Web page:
When computer programmers focus on efficiency of an algorithm, they take into considerations such factors as memory and the time it takes to execute the program. In focusing in efficiency, computer programmers may neglect other factors in choosing an algorithm, such as simplicity and clarity. One factor that is not always considered is the next programmer. There is that assumption that all programmers will understanding the previous programmers work.
I think that the emphasis on efficiency can have the effect of glossing over problems and limiting applications. As far as problems go, I think that the whole "Y2K" thing is a good example, using two digits for a year might have made programs more efficient, but ended up causing problems too (and giving computer programmers jobs to fix them, which maybe was the point to begin with). When humans strive to do things faster and faster, errors inevitably result, and I can't help but think that it is this way with the things we create as well.
I also think that the focus on efficiency limits the possibilities and creativity in creating algorithms and programs. If you want to do something fast you have to do it very simply and on a very small scale. I'm thinking about artificial intelligence, or computers that learn, that kind of thing...perhaps they are not extremely efficient, but maybe tolerating a little inefficiency now would create more efficiency later.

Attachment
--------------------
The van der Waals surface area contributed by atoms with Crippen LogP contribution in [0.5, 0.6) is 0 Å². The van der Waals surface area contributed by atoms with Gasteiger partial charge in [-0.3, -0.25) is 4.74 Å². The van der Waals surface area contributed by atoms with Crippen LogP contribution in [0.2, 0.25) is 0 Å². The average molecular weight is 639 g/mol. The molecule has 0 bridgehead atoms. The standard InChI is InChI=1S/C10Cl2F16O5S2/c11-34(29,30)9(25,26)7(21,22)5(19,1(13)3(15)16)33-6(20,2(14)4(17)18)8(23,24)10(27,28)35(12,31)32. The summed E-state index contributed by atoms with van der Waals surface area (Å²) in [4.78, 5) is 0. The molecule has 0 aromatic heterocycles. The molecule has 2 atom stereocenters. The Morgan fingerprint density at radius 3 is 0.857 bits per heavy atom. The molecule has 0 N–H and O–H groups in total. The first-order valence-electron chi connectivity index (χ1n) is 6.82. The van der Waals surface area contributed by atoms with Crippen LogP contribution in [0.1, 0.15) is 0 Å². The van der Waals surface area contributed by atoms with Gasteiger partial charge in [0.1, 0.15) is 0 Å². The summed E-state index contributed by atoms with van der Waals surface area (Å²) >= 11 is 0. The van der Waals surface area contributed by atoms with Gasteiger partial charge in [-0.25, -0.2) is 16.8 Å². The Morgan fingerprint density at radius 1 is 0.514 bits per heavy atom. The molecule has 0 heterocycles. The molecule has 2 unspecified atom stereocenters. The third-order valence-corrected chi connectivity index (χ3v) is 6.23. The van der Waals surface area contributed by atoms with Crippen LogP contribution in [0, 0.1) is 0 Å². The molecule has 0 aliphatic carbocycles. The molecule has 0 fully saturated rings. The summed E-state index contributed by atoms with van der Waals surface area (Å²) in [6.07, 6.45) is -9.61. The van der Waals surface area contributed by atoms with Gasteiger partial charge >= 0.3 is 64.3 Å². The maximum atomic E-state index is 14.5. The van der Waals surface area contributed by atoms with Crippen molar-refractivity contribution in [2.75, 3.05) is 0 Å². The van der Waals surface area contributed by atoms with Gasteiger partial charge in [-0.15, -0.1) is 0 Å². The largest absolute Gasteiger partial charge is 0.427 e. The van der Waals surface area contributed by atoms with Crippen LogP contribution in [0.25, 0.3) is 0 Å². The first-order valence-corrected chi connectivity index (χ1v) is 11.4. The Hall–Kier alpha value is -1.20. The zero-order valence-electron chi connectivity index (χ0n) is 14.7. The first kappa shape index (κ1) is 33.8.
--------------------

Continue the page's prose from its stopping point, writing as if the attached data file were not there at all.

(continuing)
If efficiency, or running time, is the prime consideration when evaluating an algorithm, i'm assuming that other, arguably equal or more pressing, concerns are being overlooked, such as accuracy or potential bugs in the program. you always say that one should always account for the worst case scenario in programming but it seems that that advice does not comfortably sit well with the motive of finding the easiest way out. so my instinct is to apply general knowledge to this question and say that the fastest or easiest way to do something is often not the best way to do it, and programming might benefit from evaluating algorithms from a broader and more holistic perspective.